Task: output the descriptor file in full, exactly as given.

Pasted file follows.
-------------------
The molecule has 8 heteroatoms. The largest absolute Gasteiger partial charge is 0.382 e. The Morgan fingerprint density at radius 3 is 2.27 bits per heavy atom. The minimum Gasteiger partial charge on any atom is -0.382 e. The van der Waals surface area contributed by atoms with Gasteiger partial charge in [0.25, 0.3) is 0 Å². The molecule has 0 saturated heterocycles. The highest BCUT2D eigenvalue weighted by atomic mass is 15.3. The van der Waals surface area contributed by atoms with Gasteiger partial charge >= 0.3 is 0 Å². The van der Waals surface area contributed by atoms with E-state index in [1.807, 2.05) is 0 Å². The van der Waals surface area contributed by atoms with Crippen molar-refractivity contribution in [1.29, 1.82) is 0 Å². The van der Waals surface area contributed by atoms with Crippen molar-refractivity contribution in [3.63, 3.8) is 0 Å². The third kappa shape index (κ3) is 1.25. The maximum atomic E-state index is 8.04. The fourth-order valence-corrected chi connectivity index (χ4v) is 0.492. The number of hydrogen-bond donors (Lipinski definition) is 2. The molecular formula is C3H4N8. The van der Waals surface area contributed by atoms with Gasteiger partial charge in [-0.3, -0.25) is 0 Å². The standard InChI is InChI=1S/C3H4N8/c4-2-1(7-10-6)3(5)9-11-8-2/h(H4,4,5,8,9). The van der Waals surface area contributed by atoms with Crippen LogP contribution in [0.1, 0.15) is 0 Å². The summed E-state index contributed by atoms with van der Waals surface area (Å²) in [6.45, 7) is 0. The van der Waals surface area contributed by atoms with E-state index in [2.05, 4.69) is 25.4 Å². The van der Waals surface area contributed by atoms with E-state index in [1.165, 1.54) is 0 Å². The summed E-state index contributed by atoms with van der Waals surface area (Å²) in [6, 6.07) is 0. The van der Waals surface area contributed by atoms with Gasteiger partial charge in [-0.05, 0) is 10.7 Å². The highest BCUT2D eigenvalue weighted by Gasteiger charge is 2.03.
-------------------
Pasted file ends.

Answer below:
The molecule has 8 heteroatoms. The largest absolute Gasteiger partial charge is 0.382 e. The Morgan fingerprint density at radius 3 is 2.27 bits per heavy atom. The minimum Gasteiger partial charge on any atom is -0.382 e. The van der Waals surface area contributed by atoms with Gasteiger partial charge in [0.25, 0.3) is 0 Å². The molecule has 0 saturated heterocycles. The highest BCUT2D eigenvalue weighted by atomic mass is 15.3. The van der Waals surface area contributed by atoms with Gasteiger partial charge >= 0.3 is 0 Å². The van der Waals surface area contributed by atoms with E-state index in [1.807, 2.05) is 0 Å². The van der Waals surface area contributed by atoms with Crippen molar-refractivity contribution in [1.29, 1.82) is 0 Å². The van der Waals surface area contributed by atoms with Crippen molar-refractivity contribution in [3.63, 3.8) is 0 Å². The third kappa shape index (κ3) is 1.25. The maximum atomic E-state index is 8.04. The fourth-order valence-corrected chi connectivity index (χ4v) is 0.492. The number of hydrogen-bond donors (Lipinski definition) is 2. The molecular formula is C3H4N8. The van der Waals surface area contributed by atoms with Gasteiger partial charge in [-0.3, -0.25) is 0 Å². The standard InChI is InChI=1S/C3H4N8/c4-2-1(7-10-6)3(5)9-11-8-2/h(H4,4,5,8,9). The van der Waals surface area contributed by atoms with Crippen LogP contribution in [0.1, 0.15) is 0 Å². The summed E-state index contributed by atoms with van der Waals surface area (Å²) in [6.45, 7) is 0. The van der Waals surface area contributed by atoms with E-state index in [2.05, 4.69) is 25.4 Å². The van der Waals surface area contributed by atoms with E-state index in [1.165, 1.54) is 0 Å². The summed E-state index contributed by atoms with van der Waals surface area (Å²) in [6, 6.07) is 0. The van der Waals surface area contributed by atoms with Gasteiger partial charge in [-0.05, 0) is 10.7 Å². The highest BCUT2D eigenvalue weighted by Gasteiger charge is 2.03.